THE TICKLE STORIES

Van Leeuwen’s bedtime book will probably keep kids wide awake, particularly if readers follow the example set by Grandpop. It is time for three kids to hit the hay, and Grandpop has pulled baby-sitting duty. The kids want a bedtime story and he obliges: His first story takes place on a hot summer day in his childhood, and it involves merry pranks. For the punchline, Grandpop tickles his charges, and so they plead for another story. Again they visit that hot summer of long ago, this time in the company of dancing cows that when milked deliver pails of ice cream, but only if tickled behind the ear. Grandpop proceeds to tickle the kids’ ears; thus they clamor for more stories, and it’s back to that hot summer day, which is winding down into a steamy night, when sleep was difficult to find. The kids are soon snoozing, exhausted by their grandfather’s antics. Whyte catches the specifics and the sensibility in her sharp watercolors that exaggerate the details but keep the emotions true. (Picture book. 4-8)

Pub Date: May 1, 1998

ISBN: 0-8037-2048-3

Page Count: 32

Publisher: Dial Books

Review Posted Online: May 20, 2010

Kirkus Reviews Issue: April 15, 1998

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BECAUSE YOUR DADDY LOVES YOU

Give this child’s-eye view of a day at the beach with an attentive father high marks for coziness: “When your ball blows across the sand and into the ocean and starts to drift away, your daddy could say, Didn’t I tell you not to play too close to the waves? But he doesn’t. He wades out into the cold water. And he brings your ball back to the beach and plays roll and catch with you.” Alley depicts a moppet and her relaxed-looking dad (to all appearances a single parent) in informally drawn beach and domestic settings: playing together, snuggling up on the sofa and finally hugging each other goodnight. The third-person voice is a bit distancing, but it makes the togetherness less treacly, and Dad’s mix of love and competence is less insulting, to parents and children both, than Douglas Wood’s What Dads Can’t Do (2000), illus by Doug Cushman. (Picture book. 5-7)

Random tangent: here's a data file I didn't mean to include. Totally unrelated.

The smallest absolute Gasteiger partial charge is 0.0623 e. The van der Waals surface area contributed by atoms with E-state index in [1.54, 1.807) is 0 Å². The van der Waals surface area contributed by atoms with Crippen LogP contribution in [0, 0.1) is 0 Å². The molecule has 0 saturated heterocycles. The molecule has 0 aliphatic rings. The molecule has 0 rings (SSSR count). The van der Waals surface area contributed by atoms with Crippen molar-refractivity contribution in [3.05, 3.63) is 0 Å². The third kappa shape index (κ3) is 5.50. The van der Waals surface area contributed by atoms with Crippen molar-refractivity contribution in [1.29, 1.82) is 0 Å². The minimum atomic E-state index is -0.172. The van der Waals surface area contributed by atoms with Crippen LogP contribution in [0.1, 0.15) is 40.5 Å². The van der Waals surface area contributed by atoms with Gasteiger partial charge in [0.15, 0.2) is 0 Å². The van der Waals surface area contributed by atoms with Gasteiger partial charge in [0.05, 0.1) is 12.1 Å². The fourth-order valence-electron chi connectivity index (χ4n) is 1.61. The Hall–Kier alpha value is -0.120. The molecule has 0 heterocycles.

Pub Date: May 23, 2005

ISBN: 0-618-00361-4

Page Count: 32

Publisher: Clarion Books

Review Posted Online: May 20, 2010

Kirkus Reviews Issue: May 1, 2005

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A good bet for the youngest bird-watchers.

MAMA BUILT A LITTLE NEST

Echoing the meter of “Mary Had a Little Lamb,” Ward uses catchy original rhymes to describe the variety of nests birds create.

Each sweet stanza is complemented by a factual, engaging description of the nesting habits of each bird. Some of the notes are intriguing, such as the fact that the hummingbird uses flexible spider web to construct its cup-shaped nest so the nest will stretch as the chicks grow. An especially endearing nesting behavior is that of the emperor penguin, who, with unbelievable patience, incubates the egg between his tummy and his feet for up to 60 days. The author clearly feels a mission to impart her extensive knowledge of birds and bird behavior to the very young, and she’s found an appealing and attractive way to accomplish this. The simple rhymes on the left page of each spread, written from the young bird’s perspective, will appeal to younger children, and the notes on the right-hand page of each spread provide more complex factual information that will help parents answer further questions and satisfy the curiosity of older children. Jenkins’ accomplished collage illustrations of common bird species—woodpecker, hummingbird, cowbird, emperor penguin, eagle, owl, wren—as well as exotics, such as flamingoes and hornbills, are characteristically naturalistic and accurate in detail.

A good bet for the youngest bird-watchers.   (author’s note, further resources) (Informational picture book. 4-7)

Pub Date: March 18, 2014

ISBN: 978-1-4424-2116-5

Page Count: 40

Publisher: Beach Lane/Simon & Schuster

Review Posted Online: Jan. 4, 2014

Kirkus Reviews Issue: Jan. 15, 2014

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